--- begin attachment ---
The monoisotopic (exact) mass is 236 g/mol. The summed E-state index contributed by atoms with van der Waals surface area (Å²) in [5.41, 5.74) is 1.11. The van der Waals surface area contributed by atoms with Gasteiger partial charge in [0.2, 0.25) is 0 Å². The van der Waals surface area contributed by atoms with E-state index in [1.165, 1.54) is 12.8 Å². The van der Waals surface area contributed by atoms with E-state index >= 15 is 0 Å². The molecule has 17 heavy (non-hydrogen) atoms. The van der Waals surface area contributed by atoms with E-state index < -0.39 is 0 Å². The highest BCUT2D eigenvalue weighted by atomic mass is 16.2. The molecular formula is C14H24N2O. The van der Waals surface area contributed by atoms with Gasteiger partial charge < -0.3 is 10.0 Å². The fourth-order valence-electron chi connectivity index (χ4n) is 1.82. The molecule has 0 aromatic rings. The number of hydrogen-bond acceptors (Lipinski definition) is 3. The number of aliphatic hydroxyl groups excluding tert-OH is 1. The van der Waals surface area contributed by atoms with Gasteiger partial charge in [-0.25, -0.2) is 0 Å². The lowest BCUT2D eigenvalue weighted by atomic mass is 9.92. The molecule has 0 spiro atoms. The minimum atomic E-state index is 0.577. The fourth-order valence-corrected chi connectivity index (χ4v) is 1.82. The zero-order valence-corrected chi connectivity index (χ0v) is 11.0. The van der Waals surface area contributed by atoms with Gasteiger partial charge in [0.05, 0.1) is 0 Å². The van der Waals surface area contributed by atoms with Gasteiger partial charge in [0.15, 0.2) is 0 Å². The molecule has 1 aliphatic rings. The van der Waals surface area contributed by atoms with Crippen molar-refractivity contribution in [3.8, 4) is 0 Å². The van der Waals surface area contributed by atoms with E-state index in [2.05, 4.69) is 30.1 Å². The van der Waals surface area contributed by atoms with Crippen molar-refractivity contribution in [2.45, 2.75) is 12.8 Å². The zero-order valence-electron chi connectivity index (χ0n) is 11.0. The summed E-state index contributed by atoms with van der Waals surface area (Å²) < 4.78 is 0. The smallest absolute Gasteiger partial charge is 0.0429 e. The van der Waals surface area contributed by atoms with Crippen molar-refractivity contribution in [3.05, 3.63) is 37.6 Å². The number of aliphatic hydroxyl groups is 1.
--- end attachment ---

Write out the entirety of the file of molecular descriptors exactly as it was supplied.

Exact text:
The monoisotopic (exact) mass is 236 g/mol. The summed E-state index contributed by atoms with van der Waals surface area (Å²) in [5.41, 5.74) is 1.11. The van der Waals surface area contributed by atoms with Gasteiger partial charge in [0.2, 0.25) is 0 Å². The van der Waals surface area contributed by atoms with E-state index in [1.165, 1.54) is 12.8 Å². The van der Waals surface area contributed by atoms with E-state index >= 15 is 0 Å². The molecule has 17 heavy (non-hydrogen) atoms. The van der Waals surface area contributed by atoms with E-state index < -0.39 is 0 Å². The highest BCUT2D eigenvalue weighted by atomic mass is 16.2. The molecular formula is C14H24N2O. The van der Waals surface area contributed by atoms with Gasteiger partial charge < -0.3 is 10.0 Å². The fourth-order valence-electron chi connectivity index (χ4n) is 1.82. The molecule has 0 aromatic rings. The number of hydrogen-bond acceptors (Lipinski definition) is 3. The number of aliphatic hydroxyl groups excluding tert-OH is 1. The van der Waals surface area contributed by atoms with Gasteiger partial charge in [-0.25, -0.2) is 0 Å². The lowest BCUT2D eigenvalue weighted by atomic mass is 9.92. The molecule has 0 spiro atoms. The minimum atomic E-state index is 0.577. The fourth-order valence-corrected chi connectivity index (χ4v) is 1.82. The zero-order valence-corrected chi connectivity index (χ0v) is 11.0. The van der Waals surface area contributed by atoms with Gasteiger partial charge in [0.05, 0.1) is 0 Å². The van der Waals surface area contributed by atoms with Gasteiger partial charge in [0.15, 0.2) is 0 Å². The molecule has 1 aliphatic rings. The van der Waals surface area contributed by atoms with Crippen molar-refractivity contribution in [3.8, 4) is 0 Å². The van der Waals surface area contributed by atoms with E-state index in [2.05, 4.69) is 30.1 Å². The van der Waals surface area contributed by atoms with Crippen molar-refractivity contribution in [2.45, 2.75) is 12.8 Å². The zero-order valence-electron chi connectivity index (χ0n) is 11.0. The summed E-state index contributed by atoms with van der Waals surface area (Å²) < 4.78 is 0. The smallest absolute Gasteiger partial charge is 0.0429 e. The van der Waals surface area contributed by atoms with Crippen molar-refractivity contribution in [3.05, 3.63) is 37.6 Å². The number of aliphatic hydroxyl groups is 1.